Lindsay contributed to the Washington Post’s latest question to bloggers, “Should homosexuals be allowed to marry?”. Lindsay’s own response is a fairly good summary of the civil rights case for gay marriage, but I’d rather focus on another response, by Carl Senna. Carl Senna talks mostly about the political angle,
But as far as the politics is concerned, I believe that it has been a major political error for homosexuals to have forced the social decision to recognize homosexual marriages on the legislature. In hindsight, an organized religious authority set up for homosexuals would have been the least fractious politically for homosexuals to defend their right to marriage. A religion that preached homosexuality for homosexuals would have been able to participate in inter-faith discussions.
Actually, forcing civil rights on legislatures has been the politically smartest move in the last 20 years not only for the American gay rights movement but for the entire American left. By forcing the issue out in the open, gay marriage advocates managed to squeeze into mainstream liberalism in a time of a political shift to the right. Public support for civil unions in the US has soared in the last 6 years. In 2000, it was a fringe liberal issue; in 2002, it was a mainstream liberal one; by 2004, it was supported by the majority of Americans.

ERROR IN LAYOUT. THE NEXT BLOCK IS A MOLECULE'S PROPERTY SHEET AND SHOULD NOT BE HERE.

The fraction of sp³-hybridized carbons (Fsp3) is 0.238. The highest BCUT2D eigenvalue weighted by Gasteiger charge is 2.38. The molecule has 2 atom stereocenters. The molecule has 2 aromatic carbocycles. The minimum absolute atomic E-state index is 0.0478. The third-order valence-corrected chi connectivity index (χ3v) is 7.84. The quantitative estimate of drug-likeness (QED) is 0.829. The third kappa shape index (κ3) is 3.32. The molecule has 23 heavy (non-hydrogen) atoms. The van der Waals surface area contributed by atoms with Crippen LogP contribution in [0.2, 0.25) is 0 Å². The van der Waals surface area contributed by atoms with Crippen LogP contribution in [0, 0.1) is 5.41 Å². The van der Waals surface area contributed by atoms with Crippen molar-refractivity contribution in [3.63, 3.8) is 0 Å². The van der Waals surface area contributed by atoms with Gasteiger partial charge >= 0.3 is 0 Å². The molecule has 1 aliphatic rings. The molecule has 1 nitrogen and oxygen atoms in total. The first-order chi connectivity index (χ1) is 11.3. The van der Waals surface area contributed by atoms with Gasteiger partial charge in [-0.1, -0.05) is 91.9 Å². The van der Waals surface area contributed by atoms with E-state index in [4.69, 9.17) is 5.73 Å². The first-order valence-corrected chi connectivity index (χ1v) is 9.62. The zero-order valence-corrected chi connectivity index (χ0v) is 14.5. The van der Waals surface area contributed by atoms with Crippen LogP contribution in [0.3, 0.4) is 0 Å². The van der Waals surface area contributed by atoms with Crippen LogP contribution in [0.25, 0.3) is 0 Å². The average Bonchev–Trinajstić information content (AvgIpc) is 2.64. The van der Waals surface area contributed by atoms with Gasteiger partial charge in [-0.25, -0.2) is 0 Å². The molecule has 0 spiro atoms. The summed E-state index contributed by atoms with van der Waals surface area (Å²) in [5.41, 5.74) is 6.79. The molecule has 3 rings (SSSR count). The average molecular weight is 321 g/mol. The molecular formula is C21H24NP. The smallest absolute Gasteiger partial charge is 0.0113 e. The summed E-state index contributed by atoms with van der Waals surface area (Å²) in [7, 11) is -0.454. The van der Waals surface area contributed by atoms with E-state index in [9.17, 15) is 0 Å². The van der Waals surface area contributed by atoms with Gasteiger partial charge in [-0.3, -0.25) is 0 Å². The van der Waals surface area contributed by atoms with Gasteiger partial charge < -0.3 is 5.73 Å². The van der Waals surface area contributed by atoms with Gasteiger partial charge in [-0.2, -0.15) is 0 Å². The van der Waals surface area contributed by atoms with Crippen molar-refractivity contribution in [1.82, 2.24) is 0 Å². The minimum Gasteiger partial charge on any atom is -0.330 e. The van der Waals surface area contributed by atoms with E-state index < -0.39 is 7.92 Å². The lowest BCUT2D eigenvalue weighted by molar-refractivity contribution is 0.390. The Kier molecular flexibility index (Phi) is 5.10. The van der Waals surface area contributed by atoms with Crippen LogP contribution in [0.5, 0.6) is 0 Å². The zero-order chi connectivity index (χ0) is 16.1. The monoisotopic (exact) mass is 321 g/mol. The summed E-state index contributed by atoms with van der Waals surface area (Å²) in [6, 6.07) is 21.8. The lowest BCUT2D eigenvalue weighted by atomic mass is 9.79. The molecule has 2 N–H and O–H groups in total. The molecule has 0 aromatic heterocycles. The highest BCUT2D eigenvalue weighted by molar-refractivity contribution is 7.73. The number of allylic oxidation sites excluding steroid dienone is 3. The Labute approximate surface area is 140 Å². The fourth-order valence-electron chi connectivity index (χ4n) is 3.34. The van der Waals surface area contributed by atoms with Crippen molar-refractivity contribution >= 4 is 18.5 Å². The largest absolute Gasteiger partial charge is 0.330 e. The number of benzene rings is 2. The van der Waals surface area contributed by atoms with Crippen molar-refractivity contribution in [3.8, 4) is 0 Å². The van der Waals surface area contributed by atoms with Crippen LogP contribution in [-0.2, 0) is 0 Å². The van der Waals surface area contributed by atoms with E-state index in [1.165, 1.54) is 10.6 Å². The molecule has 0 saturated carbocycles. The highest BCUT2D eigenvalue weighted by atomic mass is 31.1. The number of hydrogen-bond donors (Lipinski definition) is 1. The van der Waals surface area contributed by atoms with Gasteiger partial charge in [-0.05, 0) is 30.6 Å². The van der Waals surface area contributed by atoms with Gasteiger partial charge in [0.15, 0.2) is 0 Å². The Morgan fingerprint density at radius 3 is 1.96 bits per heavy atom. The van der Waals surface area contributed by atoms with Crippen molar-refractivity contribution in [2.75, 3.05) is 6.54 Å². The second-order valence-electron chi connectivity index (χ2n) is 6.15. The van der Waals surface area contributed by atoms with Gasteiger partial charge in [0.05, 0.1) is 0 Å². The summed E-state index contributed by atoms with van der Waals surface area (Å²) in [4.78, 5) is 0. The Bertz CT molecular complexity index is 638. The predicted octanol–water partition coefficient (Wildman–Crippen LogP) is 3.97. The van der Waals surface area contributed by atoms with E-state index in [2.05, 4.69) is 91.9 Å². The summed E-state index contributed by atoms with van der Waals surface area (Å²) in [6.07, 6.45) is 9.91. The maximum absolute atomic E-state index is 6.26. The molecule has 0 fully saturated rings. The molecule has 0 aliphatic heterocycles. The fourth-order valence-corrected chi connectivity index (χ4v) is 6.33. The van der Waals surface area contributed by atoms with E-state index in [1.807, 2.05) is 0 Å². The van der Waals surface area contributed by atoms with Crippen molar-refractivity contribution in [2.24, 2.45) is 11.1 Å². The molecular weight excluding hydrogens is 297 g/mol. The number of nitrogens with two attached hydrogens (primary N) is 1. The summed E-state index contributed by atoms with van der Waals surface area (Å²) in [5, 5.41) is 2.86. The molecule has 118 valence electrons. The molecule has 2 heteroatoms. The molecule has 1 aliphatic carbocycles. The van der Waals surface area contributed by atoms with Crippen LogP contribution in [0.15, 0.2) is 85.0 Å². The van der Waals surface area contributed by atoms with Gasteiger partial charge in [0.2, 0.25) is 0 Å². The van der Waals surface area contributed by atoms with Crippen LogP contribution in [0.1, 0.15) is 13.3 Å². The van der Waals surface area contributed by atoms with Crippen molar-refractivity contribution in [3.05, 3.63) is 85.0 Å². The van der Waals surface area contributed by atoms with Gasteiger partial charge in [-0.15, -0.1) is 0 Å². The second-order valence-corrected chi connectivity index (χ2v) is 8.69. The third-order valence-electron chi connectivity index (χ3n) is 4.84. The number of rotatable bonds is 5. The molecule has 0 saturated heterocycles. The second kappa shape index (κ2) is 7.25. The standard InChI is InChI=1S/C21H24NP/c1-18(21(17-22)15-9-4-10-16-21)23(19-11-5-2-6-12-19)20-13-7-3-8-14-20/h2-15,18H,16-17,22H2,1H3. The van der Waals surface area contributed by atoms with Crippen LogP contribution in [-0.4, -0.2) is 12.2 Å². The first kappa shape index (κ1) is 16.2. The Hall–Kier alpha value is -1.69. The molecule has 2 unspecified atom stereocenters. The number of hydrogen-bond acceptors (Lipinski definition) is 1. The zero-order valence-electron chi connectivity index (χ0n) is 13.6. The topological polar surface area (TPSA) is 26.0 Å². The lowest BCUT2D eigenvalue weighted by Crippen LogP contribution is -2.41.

The anti-SSM propositions that have passed in many states didn’t change much. All they did was proclaim, “Our state doesn’t recognize gay marriage.” In the one state where it would’ve changed anything, Massachusetts, no such proposition has passed. Bush won in 2004 because of terrorism, not gay marriage. Even now, it looks like the Republicans are not going to be able to get votes out of the New Jersey decision.
The alternative proposal in the response, a gay church, just wouldn’t work. Interfaith coalitions don’t include everyone; they only include the largest churches, and typically the ones that acquiesce to the status quo the most. An interfaith coalition can work when different homophobic religions join together and proclaim that homosexuality is evil. It can’t work when a gay church wants to join in.
Besides, the greatest support for gay rights has come from secularists. The sort of people who support Michael Newdow almost invariably support SSM, which they see as another civil right the religious establishment suppresses. Even more moderate secularists, who are just passionate about evolution in schools, tend to view SSM bans as an extension of religious fundamentalism. Working via the church will seriously undermine that support base for no reason.